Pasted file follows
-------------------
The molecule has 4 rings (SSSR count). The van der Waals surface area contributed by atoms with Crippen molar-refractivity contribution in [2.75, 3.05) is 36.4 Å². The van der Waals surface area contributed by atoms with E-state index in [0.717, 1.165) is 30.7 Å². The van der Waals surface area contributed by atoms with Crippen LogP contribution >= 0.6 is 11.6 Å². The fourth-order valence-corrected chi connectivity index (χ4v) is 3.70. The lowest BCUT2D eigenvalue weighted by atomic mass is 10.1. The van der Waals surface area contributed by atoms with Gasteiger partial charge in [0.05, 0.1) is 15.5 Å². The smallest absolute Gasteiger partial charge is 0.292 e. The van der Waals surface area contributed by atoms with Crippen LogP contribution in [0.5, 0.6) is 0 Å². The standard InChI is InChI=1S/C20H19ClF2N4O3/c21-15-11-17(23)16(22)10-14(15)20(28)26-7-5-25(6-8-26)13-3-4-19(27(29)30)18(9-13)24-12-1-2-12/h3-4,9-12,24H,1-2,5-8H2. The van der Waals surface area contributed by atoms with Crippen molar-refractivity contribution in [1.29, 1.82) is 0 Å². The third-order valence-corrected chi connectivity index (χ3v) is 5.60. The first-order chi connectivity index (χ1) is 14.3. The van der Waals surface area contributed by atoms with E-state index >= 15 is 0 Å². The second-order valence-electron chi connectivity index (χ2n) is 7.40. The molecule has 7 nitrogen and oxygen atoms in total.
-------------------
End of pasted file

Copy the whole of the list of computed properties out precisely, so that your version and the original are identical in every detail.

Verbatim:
The molecule has 4 rings (SSSR count). The van der Waals surface area contributed by atoms with Crippen molar-refractivity contribution in [2.75, 3.05) is 36.4 Å². The van der Waals surface area contributed by atoms with E-state index in [0.717, 1.165) is 30.7 Å². The van der Waals surface area contributed by atoms with Crippen LogP contribution >= 0.6 is 11.6 Å². The fourth-order valence-corrected chi connectivity index (χ4v) is 3.70. The lowest BCUT2D eigenvalue weighted by atomic mass is 10.1. The van der Waals surface area contributed by atoms with Gasteiger partial charge in [0.05, 0.1) is 15.5 Å². The smallest absolute Gasteiger partial charge is 0.292 e. The van der Waals surface area contributed by atoms with Crippen LogP contribution in [0.5, 0.6) is 0 Å². The standard InChI is InChI=1S/C20H19ClF2N4O3/c21-15-11-17(23)16(22)10-14(15)20(28)26-7-5-25(6-8-26)13-3-4-19(27(29)30)18(9-13)24-12-1-2-12/h3-4,9-12,24H,1-2,5-8H2. The van der Waals surface area contributed by atoms with Crippen molar-refractivity contribution in [1.29, 1.82) is 0 Å². The third-order valence-corrected chi connectivity index (χ3v) is 5.60. The first-order chi connectivity index (χ1) is 14.3. The van der Waals surface area contributed by atoms with E-state index >= 15 is 0 Å². The second-order valence-electron chi connectivity index (χ2n) is 7.40. The molecule has 7 nitrogen and oxygen atoms in total.